Link to 'a jewel'

Wood storks are one of many species of birds that inhabit the barrier islands at the Yawkey Wildlife Center near Georgetown.

SANTEE DELTA - Imagine a huge, remote barrier island of live oaks, longleaf pines and waterfowl ponds, haunted by bald eagles, a place few people have seen.

Now imagine another island beyond it, and a third beyond that - an ocean-washed maritime forest wilderness so thick it barely has trails.

Now the best part: This idyllic refuge is real and you own all 24,000 acres, thanks to a family who used to hunt there with legends like baseball icon Ty Cobb.

The Tom Yawkey Wildlife Center Heritage Preserve south of Georgetown is maybe the most curious property managed by the S.C. Department of Natural Resources for the public, partly because - by deed restriction - the public has only limited access to it.

It's run as a wildlife management area, and for research and education. Even hunting, in most cases, is prohibited. A nuisance feral hog hunt is held once a year.

There's no way to get onto the preserve by land. Visitors must park on the mainland and take a boat or a barge ferry across the Intracoastal Waterway. But there soon might be a bridge - of sorts.

DNR has asked state legislators for approval to install a $2.5 million swinging bridge to replace the 40-some-year-old ferry, which is rusting out. That request is in front of the Joint Bond Review Committee, which sent member Rep. Chip Limehouse, R-Charleston, out to the preserve on a recent afternoon to review the request.

No way, you might think - $2.5 million for a bridge that most people will never use? Well, the bridge is actually free to the state. Limehouse went to make sure it won't impede waterway traffic.

The bridge would be paid for - as the entire preserve operation is - by a foundation Yawkey established. It would allow larger group tours, like classes on school buses, to cross to the islands without repeat ferrying. That potentially could open the islands to more tours, although the deed restrictions would still be in place.

Guided tours now are offered two days per week, September to May, but tour numbers are limited by the number of seats on a small sightseeing bus. The waiting list can be months long.

The swinging bridge would remain tied off on the island bank, clear of the waterway channel, until it's needed, preserve manager Jamie Dozier told Limehouse. That made this decision nearly a no-brainer, with the economic benefits that this sort of wildlife nursery brings to coastal tourism.

"This is a freebie for us, so to speak, and these islands are a jewel," Limehouse said.

This preserve is the wide open coast it used to be, with a history dating to Colonial rice plantations whose owners ranked among the wealthiest people in the fledgling nation. Archaeologists have found 16th century black glass worked into arrow points.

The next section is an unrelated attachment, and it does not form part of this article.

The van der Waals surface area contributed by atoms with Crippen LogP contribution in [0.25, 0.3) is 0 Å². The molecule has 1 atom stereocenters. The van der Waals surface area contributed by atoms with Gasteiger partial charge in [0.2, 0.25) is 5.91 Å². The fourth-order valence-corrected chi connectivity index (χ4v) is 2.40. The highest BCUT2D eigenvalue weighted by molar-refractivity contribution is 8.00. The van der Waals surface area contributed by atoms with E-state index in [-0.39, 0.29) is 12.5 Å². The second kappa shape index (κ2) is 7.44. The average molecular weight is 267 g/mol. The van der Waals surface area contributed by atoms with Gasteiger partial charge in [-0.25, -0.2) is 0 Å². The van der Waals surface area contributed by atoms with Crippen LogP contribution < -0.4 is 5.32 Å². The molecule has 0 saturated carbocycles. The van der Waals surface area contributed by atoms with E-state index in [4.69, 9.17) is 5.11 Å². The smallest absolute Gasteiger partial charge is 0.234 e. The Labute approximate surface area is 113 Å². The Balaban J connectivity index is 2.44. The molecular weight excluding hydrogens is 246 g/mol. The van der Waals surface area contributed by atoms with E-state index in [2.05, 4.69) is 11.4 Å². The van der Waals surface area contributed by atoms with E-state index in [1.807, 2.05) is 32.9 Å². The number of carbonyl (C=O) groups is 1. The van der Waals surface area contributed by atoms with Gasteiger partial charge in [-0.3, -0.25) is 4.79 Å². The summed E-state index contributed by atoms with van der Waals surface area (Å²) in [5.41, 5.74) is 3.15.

At times, ducks comb the islands by the thousands. Some of the oldest alligators in the state live there, because Yawkey forbade hunting them as far back as the 1930s.

DNR staff live on the middle island, South Island, and their children once had to carry a note to school saying they were late because of a gator - a big one that blocked the causeway over the black needlerush marsh and wouldn't budge.

"Sort of like 'The dog ate my homework,'" Dozier said.

White pelicans flock. Bizarrely blazoned roseate spoonbills can be found, along with more commonly seen wading birds such as wood storks and white ibis.

On a recent afternoon, a bald eagle spooked from the South Island trees over Winyah Bay toward North Island, the farthest-out island. A large, immature eagle glared from a dead tree in the marsh. Dozier said staff had recently seen four or five eagles floating and feasting on a dead dolphin in the bay.

The islands were bought in the early 20th century by Tom Yawkey, the son of timber industrialist William Yawkey, who purchased a share of the property as part of a hunting group. Tom Yawkey then turned around and bought the Boston Red Sox baseball team, which he owned for several decades. The islands became a hunting retreat and stopover for noteworthies such as Red Sox great Ted Williams. Today, Dozier can point to the spot where home plate stood in the field where players practiced.

On South Island there's the cypress and heartpine "playroom" with its arching boathull ceiling beams. It was a hunting lodge complete with huge elk trophy mounts on the wall from Yawkey's western hunts.

Today, photos also hang of Cobb and others, holding game birds they shot on the islands. On North Island is a tiny chapel, built for plantation workers, that Yawkey added onto for staff. The wood board St. James AME Church stands preserved with its stiff wooden pews and the bell outside that calls to service.

That's just touching on a few of the curiosities of the islands, which also include oddities like a 550-acre pond Yawkey had constructed in the needlerush marsh when he took a fancy to Canada geese.

The islands' 16 miles of beach make up a large chunk of some 70 miles of undeveloped beach across the state - some 40 percent of its coast.

"This is the ACE Basin north," said Limehouse, referring to the public-private, ecological preserve of nearly a quarter-million acres of the deltas of the Ashepoo, Combahee and Edisto rivers south of Charleston where his family owns property. "What we have to realize in South Carolina is we are blessed with two gems."